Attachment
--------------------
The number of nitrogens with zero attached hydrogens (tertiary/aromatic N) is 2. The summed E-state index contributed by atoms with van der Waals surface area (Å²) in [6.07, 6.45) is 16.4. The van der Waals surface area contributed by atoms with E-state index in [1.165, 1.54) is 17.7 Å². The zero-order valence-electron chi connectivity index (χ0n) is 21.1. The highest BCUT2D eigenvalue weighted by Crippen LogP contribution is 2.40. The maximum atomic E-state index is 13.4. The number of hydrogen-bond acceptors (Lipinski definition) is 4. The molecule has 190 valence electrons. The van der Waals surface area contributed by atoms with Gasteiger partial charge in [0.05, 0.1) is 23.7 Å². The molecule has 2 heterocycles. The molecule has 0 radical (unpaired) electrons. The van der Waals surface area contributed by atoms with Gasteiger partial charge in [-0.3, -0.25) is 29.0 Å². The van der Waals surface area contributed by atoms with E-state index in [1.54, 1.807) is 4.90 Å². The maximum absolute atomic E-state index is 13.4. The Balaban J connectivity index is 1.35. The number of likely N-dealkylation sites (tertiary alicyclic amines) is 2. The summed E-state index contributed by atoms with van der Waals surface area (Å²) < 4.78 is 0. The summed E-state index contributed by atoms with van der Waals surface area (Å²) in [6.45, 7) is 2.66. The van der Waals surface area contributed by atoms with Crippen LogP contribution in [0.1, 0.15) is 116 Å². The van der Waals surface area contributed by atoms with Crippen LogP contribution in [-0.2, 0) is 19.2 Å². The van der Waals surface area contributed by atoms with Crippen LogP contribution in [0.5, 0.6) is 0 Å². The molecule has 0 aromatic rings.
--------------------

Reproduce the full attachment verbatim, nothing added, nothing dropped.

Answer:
The number of nitrogens with zero attached hydrogens (tertiary/aromatic N) is 2. The summed E-state index contributed by atoms with van der Waals surface area (Å²) in [6.07, 6.45) is 16.4. The van der Waals surface area contributed by atoms with E-state index in [1.165, 1.54) is 17.7 Å². The zero-order valence-electron chi connectivity index (χ0n) is 21.1. The highest BCUT2D eigenvalue weighted by Crippen LogP contribution is 2.40. The maximum atomic E-state index is 13.4. The number of hydrogen-bond acceptors (Lipinski definition) is 4. The molecule has 190 valence electrons. The van der Waals surface area contributed by atoms with Gasteiger partial charge in [0.05, 0.1) is 23.7 Å². The molecule has 2 heterocycles. The molecule has 0 radical (unpaired) electrons. The van der Waals surface area contributed by atoms with Gasteiger partial charge in [-0.3, -0.25) is 29.0 Å². The van der Waals surface area contributed by atoms with E-state index in [1.54, 1.807) is 4.90 Å². The maximum absolute atomic E-state index is 13.4. The Balaban J connectivity index is 1.35. The number of likely N-dealkylation sites (tertiary alicyclic amines) is 2. The summed E-state index contributed by atoms with van der Waals surface area (Å²) < 4.78 is 0. The summed E-state index contributed by atoms with van der Waals surface area (Å²) in [6.45, 7) is 2.66. The van der Waals surface area contributed by atoms with Crippen LogP contribution in [0.1, 0.15) is 116 Å². The van der Waals surface area contributed by atoms with Crippen LogP contribution in [-0.2, 0) is 19.2 Å². The van der Waals surface area contributed by atoms with Crippen LogP contribution in [0.5, 0.6) is 0 Å². The molecule has 0 aromatic rings.